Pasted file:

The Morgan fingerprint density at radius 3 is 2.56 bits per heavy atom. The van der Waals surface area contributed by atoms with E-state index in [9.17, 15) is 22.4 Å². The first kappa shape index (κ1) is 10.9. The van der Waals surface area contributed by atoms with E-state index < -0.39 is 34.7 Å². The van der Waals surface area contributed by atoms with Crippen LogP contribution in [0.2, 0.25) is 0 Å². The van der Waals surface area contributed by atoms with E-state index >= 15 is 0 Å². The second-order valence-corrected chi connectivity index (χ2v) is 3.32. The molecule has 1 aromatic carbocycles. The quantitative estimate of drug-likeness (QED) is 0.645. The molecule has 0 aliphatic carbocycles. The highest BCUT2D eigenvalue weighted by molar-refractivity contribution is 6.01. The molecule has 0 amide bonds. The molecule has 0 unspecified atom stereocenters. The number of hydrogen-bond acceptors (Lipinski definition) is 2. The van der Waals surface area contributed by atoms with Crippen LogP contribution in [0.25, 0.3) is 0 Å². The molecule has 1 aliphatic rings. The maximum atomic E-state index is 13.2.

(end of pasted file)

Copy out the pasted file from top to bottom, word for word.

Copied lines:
The Morgan fingerprint density at radius 3 is 2.56 bits per heavy atom. The van der Waals surface area contributed by atoms with E-state index in [9.17, 15) is 22.4 Å². The first kappa shape index (κ1) is 10.9. The van der Waals surface area contributed by atoms with E-state index < -0.39 is 34.7 Å². The van der Waals surface area contributed by atoms with Crippen LogP contribution in [0.2, 0.25) is 0 Å². The van der Waals surface area contributed by atoms with E-state index >= 15 is 0 Å². The second-order valence-corrected chi connectivity index (χ2v) is 3.32. The molecule has 1 aromatic carbocycles. The quantitative estimate of drug-likeness (QED) is 0.645. The molecule has 0 aliphatic carbocycles. The highest BCUT2D eigenvalue weighted by molar-refractivity contribution is 6.01. The molecule has 0 amide bonds. The molecule has 0 unspecified atom stereocenters. The number of hydrogen-bond acceptors (Lipinski definition) is 2. The van der Waals surface area contributed by atoms with Crippen LogP contribution in [0.25, 0.3) is 0 Å². The molecule has 1 aliphatic rings. The maximum atomic E-state index is 13.2.